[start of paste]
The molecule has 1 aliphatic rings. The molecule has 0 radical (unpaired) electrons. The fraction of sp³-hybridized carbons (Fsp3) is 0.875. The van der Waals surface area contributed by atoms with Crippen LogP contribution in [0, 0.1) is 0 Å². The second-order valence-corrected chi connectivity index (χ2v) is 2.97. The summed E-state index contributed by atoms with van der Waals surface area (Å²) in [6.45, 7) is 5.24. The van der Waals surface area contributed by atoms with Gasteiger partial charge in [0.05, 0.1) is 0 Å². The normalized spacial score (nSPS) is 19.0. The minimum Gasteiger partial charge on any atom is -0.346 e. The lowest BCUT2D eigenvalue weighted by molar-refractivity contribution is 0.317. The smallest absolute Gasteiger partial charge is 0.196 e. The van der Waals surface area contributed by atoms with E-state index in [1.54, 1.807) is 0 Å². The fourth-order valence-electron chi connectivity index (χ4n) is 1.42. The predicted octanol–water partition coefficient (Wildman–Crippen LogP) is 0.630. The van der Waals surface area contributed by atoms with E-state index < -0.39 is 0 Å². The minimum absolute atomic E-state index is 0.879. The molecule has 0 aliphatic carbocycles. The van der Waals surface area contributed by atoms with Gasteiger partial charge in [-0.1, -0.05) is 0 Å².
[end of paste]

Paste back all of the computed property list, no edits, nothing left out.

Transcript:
The molecule has 1 aliphatic rings. The molecule has 0 radical (unpaired) electrons. The fraction of sp³-hybridized carbons (Fsp3) is 0.875. The van der Waals surface area contributed by atoms with Crippen LogP contribution in [0, 0.1) is 0 Å². The second-order valence-corrected chi connectivity index (χ2v) is 2.97. The summed E-state index contributed by atoms with van der Waals surface area (Å²) in [6.45, 7) is 5.24. The van der Waals surface area contributed by atoms with Gasteiger partial charge in [0.05, 0.1) is 0 Å². The normalized spacial score (nSPS) is 19.0. The minimum Gasteiger partial charge on any atom is -0.346 e. The lowest BCUT2D eigenvalue weighted by molar-refractivity contribution is 0.317. The smallest absolute Gasteiger partial charge is 0.196 e. The van der Waals surface area contributed by atoms with E-state index in [1.54, 1.807) is 0 Å². The fourth-order valence-electron chi connectivity index (χ4n) is 1.42. The predicted octanol–water partition coefficient (Wildman–Crippen LogP) is 0.630. The van der Waals surface area contributed by atoms with E-state index < -0.39 is 0 Å². The minimum absolute atomic E-state index is 0.879. The molecule has 0 aliphatic carbocycles. The van der Waals surface area contributed by atoms with Gasteiger partial charge in [-0.1, -0.05) is 0 Å².